A breathalyzer is a tool used by police to test the blood-alcohol content (BAC) of someone suspected of drunk driving. While they are a commonly-used tool, they are not perfectly accurate (being administered incorrectly, or being improperly calibrated, are just two reasons why they might not perform accurately).
Because of this, we recommend that you refuse to submit to a breathalyze and/or blood testing if you have consumed any alcohol and/or drugs. However, there are things you should know about what refusing a breath test entails:
- Like many states, New Hampshire is an “implied consent” state. This means that when you accept a license and drive in the state, you are considered to have tacitly consented to be tested for driving while intoxicated. This means that you may receive an automatic administrative license suspension (ALS) by the Department of Motor Vehicles.
- If you refuse the breathalyzer, you will be brought to the nearest police station. At the police station, a breath test, blood test, or both can be requested by the police officer. A refusal results in a 180-day license suspension, effective 30 days after arrest. You can request a hearing within 30 days to contest the suspension. If you don’t request a hearing within 30 days, the suspension will automatically remain in effect.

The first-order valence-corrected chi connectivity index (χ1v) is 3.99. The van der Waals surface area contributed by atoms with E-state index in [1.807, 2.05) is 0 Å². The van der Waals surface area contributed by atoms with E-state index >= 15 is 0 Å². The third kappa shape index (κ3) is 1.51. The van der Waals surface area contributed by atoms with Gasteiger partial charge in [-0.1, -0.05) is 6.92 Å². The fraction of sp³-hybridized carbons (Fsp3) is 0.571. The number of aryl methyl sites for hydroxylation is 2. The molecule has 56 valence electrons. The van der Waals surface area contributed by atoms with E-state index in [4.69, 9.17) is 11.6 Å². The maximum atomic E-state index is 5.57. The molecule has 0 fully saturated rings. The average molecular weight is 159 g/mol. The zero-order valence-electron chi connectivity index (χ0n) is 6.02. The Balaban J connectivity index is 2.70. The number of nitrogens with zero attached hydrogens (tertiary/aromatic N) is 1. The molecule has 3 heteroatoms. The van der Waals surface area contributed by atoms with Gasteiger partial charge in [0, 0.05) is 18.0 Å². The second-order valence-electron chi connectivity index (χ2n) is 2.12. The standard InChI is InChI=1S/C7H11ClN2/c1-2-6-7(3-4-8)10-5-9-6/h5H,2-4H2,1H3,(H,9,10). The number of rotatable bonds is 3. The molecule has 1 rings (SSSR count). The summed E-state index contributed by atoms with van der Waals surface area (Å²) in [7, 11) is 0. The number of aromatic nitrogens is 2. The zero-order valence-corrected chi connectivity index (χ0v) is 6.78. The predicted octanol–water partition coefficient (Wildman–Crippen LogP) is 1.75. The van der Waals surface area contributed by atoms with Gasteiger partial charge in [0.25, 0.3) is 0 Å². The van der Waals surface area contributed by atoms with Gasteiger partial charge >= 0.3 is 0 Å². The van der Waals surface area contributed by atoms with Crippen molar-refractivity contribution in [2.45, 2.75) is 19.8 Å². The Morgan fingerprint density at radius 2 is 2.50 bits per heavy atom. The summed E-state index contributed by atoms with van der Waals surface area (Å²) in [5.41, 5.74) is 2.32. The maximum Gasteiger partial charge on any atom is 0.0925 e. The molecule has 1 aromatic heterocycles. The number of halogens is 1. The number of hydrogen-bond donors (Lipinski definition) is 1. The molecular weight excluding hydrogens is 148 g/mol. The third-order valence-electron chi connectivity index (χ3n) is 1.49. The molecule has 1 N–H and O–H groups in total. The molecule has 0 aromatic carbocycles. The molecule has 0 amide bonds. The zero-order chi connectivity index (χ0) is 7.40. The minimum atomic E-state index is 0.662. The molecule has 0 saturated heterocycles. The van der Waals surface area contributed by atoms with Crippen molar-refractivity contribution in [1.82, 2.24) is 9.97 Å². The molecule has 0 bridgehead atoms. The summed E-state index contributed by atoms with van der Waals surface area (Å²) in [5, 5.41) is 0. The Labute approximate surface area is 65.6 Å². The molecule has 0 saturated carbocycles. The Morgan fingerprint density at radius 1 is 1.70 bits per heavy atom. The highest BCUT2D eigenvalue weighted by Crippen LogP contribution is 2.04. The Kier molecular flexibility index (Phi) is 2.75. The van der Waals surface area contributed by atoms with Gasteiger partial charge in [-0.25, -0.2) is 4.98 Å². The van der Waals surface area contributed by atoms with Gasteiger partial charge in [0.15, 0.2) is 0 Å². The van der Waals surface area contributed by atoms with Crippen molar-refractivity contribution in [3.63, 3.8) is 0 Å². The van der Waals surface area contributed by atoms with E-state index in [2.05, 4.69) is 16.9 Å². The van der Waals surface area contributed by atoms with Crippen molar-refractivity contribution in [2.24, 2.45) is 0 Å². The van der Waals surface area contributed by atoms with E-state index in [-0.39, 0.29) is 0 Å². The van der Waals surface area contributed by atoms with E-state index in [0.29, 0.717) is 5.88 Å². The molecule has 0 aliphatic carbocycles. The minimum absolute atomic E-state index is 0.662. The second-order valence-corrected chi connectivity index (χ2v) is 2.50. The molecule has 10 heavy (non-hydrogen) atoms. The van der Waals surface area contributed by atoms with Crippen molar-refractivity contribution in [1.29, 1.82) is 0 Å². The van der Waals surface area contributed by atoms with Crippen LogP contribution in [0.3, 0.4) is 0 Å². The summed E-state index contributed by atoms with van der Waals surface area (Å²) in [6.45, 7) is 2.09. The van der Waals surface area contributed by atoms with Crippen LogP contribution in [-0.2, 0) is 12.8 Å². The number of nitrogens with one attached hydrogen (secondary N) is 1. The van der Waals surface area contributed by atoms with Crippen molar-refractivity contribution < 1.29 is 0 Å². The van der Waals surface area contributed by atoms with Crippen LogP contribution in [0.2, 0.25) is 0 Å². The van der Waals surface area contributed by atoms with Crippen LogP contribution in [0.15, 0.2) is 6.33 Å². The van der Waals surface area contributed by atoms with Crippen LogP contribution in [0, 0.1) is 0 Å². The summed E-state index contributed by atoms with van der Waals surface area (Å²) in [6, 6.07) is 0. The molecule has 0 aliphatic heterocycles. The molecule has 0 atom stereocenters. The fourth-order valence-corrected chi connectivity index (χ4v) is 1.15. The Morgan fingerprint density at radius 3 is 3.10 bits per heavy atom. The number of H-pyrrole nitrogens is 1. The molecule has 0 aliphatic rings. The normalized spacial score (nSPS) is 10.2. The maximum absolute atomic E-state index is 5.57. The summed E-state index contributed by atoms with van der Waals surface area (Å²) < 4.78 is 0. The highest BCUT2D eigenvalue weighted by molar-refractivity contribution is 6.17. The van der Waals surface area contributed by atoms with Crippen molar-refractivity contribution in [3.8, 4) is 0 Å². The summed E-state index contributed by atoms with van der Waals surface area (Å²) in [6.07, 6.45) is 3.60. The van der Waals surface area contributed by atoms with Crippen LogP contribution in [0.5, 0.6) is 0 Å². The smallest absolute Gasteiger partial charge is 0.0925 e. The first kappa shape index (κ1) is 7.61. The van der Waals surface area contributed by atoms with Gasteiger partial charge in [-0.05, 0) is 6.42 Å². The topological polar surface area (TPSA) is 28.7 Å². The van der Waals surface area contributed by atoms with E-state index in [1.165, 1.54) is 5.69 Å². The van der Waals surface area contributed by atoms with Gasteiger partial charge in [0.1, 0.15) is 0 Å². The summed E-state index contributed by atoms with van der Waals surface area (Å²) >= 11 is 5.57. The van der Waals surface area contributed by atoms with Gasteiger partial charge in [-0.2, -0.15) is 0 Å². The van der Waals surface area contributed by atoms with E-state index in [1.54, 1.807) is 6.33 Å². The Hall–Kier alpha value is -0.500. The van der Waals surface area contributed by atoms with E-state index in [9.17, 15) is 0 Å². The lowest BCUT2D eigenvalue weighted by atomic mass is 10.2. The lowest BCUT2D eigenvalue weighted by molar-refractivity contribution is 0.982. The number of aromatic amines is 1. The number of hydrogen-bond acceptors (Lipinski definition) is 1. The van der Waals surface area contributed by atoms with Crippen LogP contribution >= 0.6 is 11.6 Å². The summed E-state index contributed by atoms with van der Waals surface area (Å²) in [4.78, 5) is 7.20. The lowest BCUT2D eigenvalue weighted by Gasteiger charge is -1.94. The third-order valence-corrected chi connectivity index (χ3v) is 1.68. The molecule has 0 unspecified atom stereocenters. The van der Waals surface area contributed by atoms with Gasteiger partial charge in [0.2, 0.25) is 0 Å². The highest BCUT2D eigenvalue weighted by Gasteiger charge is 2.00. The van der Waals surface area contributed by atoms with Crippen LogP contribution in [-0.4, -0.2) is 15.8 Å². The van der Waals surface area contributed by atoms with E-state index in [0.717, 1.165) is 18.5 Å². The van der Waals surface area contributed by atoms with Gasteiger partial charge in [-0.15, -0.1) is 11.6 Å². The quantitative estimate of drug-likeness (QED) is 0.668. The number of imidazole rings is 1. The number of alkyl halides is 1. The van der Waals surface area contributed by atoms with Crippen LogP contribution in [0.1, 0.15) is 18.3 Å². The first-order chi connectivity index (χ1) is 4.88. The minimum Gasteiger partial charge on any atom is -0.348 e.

If the hearing examiner upholds the automatic 180-day suspension, it will be run in addition to any court-imposed driving suspension. If you submit to a test, and the suspension is upheld, it will run at the same time as any court-imposed suspension.
- Both testing equipment and the test operator have specific standards and qualifications in order for the test to be deemed accurate. If you do submit to a breath test, you have the right to confirm those certifications, and to have a breath sample be validated by an independent facility.
- Chemical tests are often the best source of evidence to prove impairment. If you have been drinking, and are impaired, refusing chemical testing is generally advantageous. If you have not been drinking or consuming drugs, it is recommended to submit to the testing to avoid an administrative suspension.
Have you been arrested for a DWI in New Hampshire? Bernstein & Mello can help! Contact us to learn more!